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Do you ever find that you’re comparing yourself to certain characters in the Bible and wondering how you could be more like them? Well, many of them didn’t have it all together and spent much of their time comparing themselves to each other.
I wanted to look at these specific instances in the Bible where envy and comparison led to a breakdown in relationships and also a sense of estrangement with God. This proved particularly destructive in most cases. There are many more than I’ve listed here, but these ones stood out to me in particular. I can identify with every single one of them. Hopefully you can too, and we can learn from their experiences and take lessons on how to avoid the same mistakes.
Also, if you haven’t read my post on 7 Biblical ways to avoid the comparison trap, then go and check it out now.
5 TIMES IN THE BIBLE WHEN ENVY AND COMPARISON KILLED RELATIONSHIPS
1. Cain and Abel – Genesis 4:1-16
We don’t know exactly why God was pleased with Abel’s offering and not Cain’s. Some commentators have speculated that Cain did not bring his first fruits to God but only gave his second best, but this is not evident in the text itself.
In his book The Seven Deadly Sins and How to Overcome Them, theologian Graham Tomlin observes that the fact that this is left ambiguous adds to the poignancy and immediacy of the story for us as modern readers. There isn’t always a clear reason why others may be better off or seem to have more favour from God. It’s not always the case that others are giving their best or are more deserving.
What we can see however is that resentment and envy began to build up. Cain began to compare his own efforts to that of his brother’s. Why was God blessing Abel and not Cain? Why did God deem Cain’s offerings more acceptable and pleasing than his own?
Cain began to resent God for blessing him in that way, and to despise his brother and all of his success. Tomlin points out that before he was angry at Abel, he was angry at God. He writes:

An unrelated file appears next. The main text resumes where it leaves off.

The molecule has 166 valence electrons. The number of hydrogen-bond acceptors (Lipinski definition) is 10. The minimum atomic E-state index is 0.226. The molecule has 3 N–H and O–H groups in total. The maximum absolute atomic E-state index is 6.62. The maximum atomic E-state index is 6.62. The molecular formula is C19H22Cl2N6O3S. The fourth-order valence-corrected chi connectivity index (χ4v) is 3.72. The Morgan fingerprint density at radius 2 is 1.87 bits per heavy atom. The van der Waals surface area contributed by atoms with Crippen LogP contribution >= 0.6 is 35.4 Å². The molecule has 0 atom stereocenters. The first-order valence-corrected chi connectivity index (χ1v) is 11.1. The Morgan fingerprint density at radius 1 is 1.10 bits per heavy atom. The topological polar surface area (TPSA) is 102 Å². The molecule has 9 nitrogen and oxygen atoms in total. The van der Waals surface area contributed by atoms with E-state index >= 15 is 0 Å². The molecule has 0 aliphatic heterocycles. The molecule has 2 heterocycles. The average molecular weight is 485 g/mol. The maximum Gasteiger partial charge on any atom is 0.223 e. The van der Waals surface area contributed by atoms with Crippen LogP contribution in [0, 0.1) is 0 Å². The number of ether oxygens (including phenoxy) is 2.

“This is always the way envy works. It never starts with the object of envy. It starts with a shake of the fist at the skies, a frustration with the gods, a deep feeling of injustice. Why has God not given me what I want, I need, I deserve? Only then is Cain’s anger directed at Abel, a more tangible and visible target for his fury.”
This eventually led Cain to murder his brother. As punishment, he was doomed to be a restless wanderer for the remainder of his life.
Even if Cain did give his best, the fact that his heart was eventually not right meant that his offerings would have been less pleasing to God. He would’ve ended up doing things out of a sense of ingratitude and bitterness. Perhaps even a sense of cynicism. This would surely have affected his own faith. And without faith, it is impossible to please God as Hebrews tells us.
Have you ever felt this way? I know I certainly have. What may start off as legitimate offerings to God may end up becoming resentful efforts on my part as I wonder why God is blessing others rather than myself.
It’s not surprising that Jesus himself talked about offerings and having something against your own brother in Matthew 5:23-24.
“Therefore, if you are offering your gift at the altar and there remember that your brother or sister has something against you, leave your gift there in front of the altar. First go and be reconciled to them; then come and offer your gift.”
Perhaps he had Cain and Abel in mind.
In Genesis 4:6-7, God says to Cain:
“Why are you angry? Why is your face downcast? If you do what is right, will you not be accepted? But if you do not do what is right, sin is crouching at your door; it desires to have you, but you must rule over it.”
Tomlin notes that at this point, Cain hasn’t done anything wrong yet. However, he’s faced with a choice. He can either turn away from God and resent him, allowing bitterness to build, or he can turn back to God to try to engage in conversation, struggle to understand and to trust. Cain chooses not to engage with God but to wallow in his own anger and then direct it at Abel. Turning back to God is the first step in overcoming envy.